Heaving dirt with a large shovel, University President Mark Yudof, along with a few regents and University faculty, broke ground Thursday on the University’s new $12 million earthquake research facility.
The facility, which will be located behind University Village, will test how structures hold up to natural disasters, explosions and other potentially damaging forces with the Multi-Axial Subassemblage Testing system.
The MAST system was funded by the National Science Foundation through a $6.5 million grant awarded to the University’s civil engineering department in February 2001.
The new building, which cost $5.5 million, was funded by the Institute of Technology Dean’s Office, the Office of the Vice President of Research and the department of civil engineering.
Catherine French, a civil engineering professor, was the leader of the team that submitted the proposal to the NSF.
French, who will be working in the building, said the large-scale loading capabilities and the degree to which loads and forces can be applied to the structure make the system unique in testing structural durability.
“You can command that structure to undergo a deformation in any direction,” French said.
She said the tests will help engineers design buildings that are better at sustaining large forces. The tests will also help engineers design ways to increase durability and control how a building falls during a disaster.
“You want to be able to design the structures to take the damage Ö but sustain failure, giving occupants time to get out before it collapses,” she said.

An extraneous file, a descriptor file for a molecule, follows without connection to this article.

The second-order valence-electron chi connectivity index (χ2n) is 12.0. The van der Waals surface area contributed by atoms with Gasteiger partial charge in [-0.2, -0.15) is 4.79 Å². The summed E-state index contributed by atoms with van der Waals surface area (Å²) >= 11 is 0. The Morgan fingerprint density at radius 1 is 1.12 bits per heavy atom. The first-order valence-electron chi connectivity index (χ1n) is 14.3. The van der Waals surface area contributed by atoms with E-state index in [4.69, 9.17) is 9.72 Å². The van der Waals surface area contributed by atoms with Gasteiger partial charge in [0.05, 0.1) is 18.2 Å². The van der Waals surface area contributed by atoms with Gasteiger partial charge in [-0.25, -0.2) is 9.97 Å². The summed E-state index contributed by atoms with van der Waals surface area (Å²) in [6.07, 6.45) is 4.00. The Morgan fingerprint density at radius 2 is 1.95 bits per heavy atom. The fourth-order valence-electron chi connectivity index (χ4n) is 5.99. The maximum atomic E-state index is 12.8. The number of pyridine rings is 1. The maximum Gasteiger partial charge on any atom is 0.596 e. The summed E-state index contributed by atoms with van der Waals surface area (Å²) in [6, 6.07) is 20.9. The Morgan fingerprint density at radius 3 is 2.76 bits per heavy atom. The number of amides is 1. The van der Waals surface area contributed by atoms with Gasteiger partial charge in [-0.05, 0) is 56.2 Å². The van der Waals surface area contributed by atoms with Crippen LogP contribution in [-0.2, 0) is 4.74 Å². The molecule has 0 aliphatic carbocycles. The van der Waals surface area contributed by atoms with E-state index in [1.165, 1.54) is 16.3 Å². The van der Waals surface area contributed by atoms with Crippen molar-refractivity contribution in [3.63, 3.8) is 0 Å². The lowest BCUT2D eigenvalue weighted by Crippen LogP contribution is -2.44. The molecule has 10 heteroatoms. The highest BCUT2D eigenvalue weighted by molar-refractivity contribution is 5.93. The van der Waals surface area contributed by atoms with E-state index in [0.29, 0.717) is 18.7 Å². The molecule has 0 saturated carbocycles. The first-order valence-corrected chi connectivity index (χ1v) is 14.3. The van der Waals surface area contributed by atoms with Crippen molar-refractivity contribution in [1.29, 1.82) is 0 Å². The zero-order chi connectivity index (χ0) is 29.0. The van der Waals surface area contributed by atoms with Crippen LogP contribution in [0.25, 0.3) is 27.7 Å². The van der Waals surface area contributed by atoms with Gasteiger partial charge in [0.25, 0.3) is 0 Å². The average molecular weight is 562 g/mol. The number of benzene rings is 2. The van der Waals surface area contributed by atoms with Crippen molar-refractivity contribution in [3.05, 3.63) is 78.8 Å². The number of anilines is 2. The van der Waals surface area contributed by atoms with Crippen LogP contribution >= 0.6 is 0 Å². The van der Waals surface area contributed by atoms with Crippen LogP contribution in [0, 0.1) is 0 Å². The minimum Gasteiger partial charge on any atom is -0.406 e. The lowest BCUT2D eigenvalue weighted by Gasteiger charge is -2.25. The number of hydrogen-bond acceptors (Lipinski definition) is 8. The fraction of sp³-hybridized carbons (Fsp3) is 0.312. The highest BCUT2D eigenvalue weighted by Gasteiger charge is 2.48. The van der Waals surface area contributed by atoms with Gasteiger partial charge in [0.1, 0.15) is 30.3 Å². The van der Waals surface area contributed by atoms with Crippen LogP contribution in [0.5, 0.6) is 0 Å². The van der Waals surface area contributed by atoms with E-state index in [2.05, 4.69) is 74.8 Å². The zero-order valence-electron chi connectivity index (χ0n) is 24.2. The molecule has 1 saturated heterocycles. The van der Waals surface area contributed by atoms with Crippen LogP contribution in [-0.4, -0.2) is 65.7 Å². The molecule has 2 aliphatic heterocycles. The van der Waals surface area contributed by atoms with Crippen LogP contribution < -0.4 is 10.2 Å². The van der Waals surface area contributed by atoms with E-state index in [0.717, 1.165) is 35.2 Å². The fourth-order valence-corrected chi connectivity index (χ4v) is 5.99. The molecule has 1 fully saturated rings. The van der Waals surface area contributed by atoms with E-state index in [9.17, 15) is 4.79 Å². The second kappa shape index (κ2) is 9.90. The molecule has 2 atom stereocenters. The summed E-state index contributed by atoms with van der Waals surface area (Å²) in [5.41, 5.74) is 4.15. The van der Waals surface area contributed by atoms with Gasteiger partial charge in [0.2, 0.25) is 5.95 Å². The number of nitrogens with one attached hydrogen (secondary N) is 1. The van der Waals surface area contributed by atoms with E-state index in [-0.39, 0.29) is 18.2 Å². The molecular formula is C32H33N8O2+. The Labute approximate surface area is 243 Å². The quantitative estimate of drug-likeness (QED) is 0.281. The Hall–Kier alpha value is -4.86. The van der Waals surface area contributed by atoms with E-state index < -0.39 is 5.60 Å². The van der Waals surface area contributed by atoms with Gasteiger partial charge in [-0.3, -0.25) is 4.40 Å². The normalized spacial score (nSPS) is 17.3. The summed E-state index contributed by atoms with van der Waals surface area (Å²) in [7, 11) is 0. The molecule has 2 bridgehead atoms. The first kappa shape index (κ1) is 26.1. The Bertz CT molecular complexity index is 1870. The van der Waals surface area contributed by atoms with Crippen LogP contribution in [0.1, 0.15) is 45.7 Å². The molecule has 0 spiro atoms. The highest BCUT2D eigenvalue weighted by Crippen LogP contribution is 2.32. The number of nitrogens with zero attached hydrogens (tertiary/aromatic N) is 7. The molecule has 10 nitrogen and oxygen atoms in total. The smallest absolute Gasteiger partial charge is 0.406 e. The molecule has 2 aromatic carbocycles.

The facility’s research will also benefit those in transportation studies.
“We hope to use this facility for bridge research to improve transportation,” said Robert Johns, director of the Center for Transportation Studies.
“All structures have similar problems Ö hopefully this can be used for different applications,” he said.
Johns said the new facility is a great leadership opportunity for students working with the MAST system.
Ted Davis, dean of the Institute of Technology, said the new facility is a good opportunity for the University.
“This could have an impact on building design, bridge design and highway design,” he said.
The research facility will be connected digitally to similar test programs around the nation so researchers can trade information.
“We will become a repository of structural information that can be used around the world,” Davis said. “This is a tremendous opportunity for the University.”
Jerome Hajjar, a civil engineering professor who will work in the new facility, said the connection to other facilities will attract a lot of people to the University.
“Remote experimentalists and researchers can observe the experiments as they’re happening, while they’re sitting in another state in the country,” he said.
The facility is scheduled for completion by December but will not be operational until 2004.